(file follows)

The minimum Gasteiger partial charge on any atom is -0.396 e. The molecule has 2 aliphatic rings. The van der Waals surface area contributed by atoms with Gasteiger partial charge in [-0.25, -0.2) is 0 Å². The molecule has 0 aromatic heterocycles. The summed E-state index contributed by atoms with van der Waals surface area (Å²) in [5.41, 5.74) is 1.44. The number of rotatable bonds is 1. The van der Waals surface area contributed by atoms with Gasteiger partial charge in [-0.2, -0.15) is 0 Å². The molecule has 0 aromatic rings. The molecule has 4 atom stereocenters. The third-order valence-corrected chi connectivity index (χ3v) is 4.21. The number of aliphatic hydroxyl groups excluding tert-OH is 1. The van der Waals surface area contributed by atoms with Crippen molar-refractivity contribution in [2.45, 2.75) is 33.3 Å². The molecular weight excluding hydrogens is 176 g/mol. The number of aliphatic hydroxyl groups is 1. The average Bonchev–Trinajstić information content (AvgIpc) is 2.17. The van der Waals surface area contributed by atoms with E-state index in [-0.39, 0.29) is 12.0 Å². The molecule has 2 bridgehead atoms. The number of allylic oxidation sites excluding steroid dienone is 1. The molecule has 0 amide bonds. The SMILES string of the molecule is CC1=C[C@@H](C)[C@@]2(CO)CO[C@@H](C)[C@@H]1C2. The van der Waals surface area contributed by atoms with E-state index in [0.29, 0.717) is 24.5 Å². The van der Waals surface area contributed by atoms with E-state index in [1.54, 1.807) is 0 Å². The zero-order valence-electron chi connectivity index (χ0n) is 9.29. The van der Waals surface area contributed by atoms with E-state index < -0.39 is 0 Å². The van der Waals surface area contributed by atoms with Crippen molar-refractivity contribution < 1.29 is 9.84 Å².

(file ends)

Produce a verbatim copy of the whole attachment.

The minimum Gasteiger partial charge on any atom is -0.396 e. The molecule has 2 aliphatic rings. The van der Waals surface area contributed by atoms with Gasteiger partial charge in [-0.25, -0.2) is 0 Å². The molecule has 0 aromatic heterocycles. The summed E-state index contributed by atoms with van der Waals surface area (Å²) in [5.41, 5.74) is 1.44. The number of rotatable bonds is 1. The van der Waals surface area contributed by atoms with Gasteiger partial charge in [-0.2, -0.15) is 0 Å². The molecule has 0 aromatic rings. The molecule has 4 atom stereocenters. The third-order valence-corrected chi connectivity index (χ3v) is 4.21. The number of aliphatic hydroxyl groups excluding tert-OH is 1. The van der Waals surface area contributed by atoms with Crippen molar-refractivity contribution in [2.45, 2.75) is 33.3 Å². The molecular weight excluding hydrogens is 176 g/mol. The number of aliphatic hydroxyl groups is 1. The average Bonchev–Trinajstić information content (AvgIpc) is 2.17. The van der Waals surface area contributed by atoms with E-state index in [-0.39, 0.29) is 12.0 Å². The molecule has 2 bridgehead atoms. The number of allylic oxidation sites excluding steroid dienone is 1. The molecule has 0 amide bonds. The SMILES string of the molecule is CC1=C[C@@H](C)[C@@]2(CO)CO[C@@H](C)[C@@H]1C2. The van der Waals surface area contributed by atoms with E-state index in [0.29, 0.717) is 24.5 Å². The van der Waals surface area contributed by atoms with E-state index in [1.54, 1.807) is 0 Å². The zero-order valence-electron chi connectivity index (χ0n) is 9.29. The van der Waals surface area contributed by atoms with E-state index < -0.39 is 0 Å². The van der Waals surface area contributed by atoms with Crippen molar-refractivity contribution < 1.29 is 9.84 Å².